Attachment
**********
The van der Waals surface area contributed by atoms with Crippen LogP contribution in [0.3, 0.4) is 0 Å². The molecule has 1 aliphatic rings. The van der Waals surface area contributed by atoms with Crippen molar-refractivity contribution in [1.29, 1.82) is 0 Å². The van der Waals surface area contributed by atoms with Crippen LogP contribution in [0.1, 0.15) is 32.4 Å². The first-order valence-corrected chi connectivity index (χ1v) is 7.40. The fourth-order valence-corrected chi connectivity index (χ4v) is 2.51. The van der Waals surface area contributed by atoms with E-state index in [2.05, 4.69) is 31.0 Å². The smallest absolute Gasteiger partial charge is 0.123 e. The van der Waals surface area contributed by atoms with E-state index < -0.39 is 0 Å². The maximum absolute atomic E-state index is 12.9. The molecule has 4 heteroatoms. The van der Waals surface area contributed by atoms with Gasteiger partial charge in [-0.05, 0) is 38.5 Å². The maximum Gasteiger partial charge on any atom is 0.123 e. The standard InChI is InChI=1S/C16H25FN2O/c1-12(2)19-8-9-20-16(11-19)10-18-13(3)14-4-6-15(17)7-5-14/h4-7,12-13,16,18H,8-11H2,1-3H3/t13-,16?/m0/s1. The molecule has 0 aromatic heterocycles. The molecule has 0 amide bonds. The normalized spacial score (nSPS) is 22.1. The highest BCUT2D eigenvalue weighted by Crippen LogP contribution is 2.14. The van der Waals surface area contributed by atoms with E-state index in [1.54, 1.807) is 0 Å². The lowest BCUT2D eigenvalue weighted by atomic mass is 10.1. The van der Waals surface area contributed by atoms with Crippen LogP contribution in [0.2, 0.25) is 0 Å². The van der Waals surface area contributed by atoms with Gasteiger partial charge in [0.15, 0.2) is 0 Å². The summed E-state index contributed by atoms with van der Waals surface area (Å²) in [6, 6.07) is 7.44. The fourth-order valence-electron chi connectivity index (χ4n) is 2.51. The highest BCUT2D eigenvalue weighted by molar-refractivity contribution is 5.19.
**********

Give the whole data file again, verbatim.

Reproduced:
The van der Waals surface area contributed by atoms with Crippen LogP contribution in [0.3, 0.4) is 0 Å². The molecule has 1 aliphatic rings. The van der Waals surface area contributed by atoms with Crippen molar-refractivity contribution in [1.29, 1.82) is 0 Å². The van der Waals surface area contributed by atoms with Crippen LogP contribution in [0.1, 0.15) is 32.4 Å². The first-order valence-corrected chi connectivity index (χ1v) is 7.40. The fourth-order valence-corrected chi connectivity index (χ4v) is 2.51. The van der Waals surface area contributed by atoms with E-state index in [2.05, 4.69) is 31.0 Å². The smallest absolute Gasteiger partial charge is 0.123 e. The van der Waals surface area contributed by atoms with E-state index < -0.39 is 0 Å². The maximum absolute atomic E-state index is 12.9. The molecule has 4 heteroatoms. The van der Waals surface area contributed by atoms with Gasteiger partial charge in [-0.05, 0) is 38.5 Å². The maximum Gasteiger partial charge on any atom is 0.123 e. The standard InChI is InChI=1S/C16H25FN2O/c1-12(2)19-8-9-20-16(11-19)10-18-13(3)14-4-6-15(17)7-5-14/h4-7,12-13,16,18H,8-11H2,1-3H3/t13-,16?/m0/s1. The molecule has 0 aromatic heterocycles. The molecule has 0 amide bonds. The normalized spacial score (nSPS) is 22.1. The highest BCUT2D eigenvalue weighted by Crippen LogP contribution is 2.14. The van der Waals surface area contributed by atoms with E-state index in [1.54, 1.807) is 0 Å². The lowest BCUT2D eigenvalue weighted by atomic mass is 10.1. The van der Waals surface area contributed by atoms with Crippen LogP contribution in [0.2, 0.25) is 0 Å². The van der Waals surface area contributed by atoms with Gasteiger partial charge in [0.15, 0.2) is 0 Å². The summed E-state index contributed by atoms with van der Waals surface area (Å²) in [6, 6.07) is 7.44. The fourth-order valence-electron chi connectivity index (χ4n) is 2.51. The highest BCUT2D eigenvalue weighted by molar-refractivity contribution is 5.19.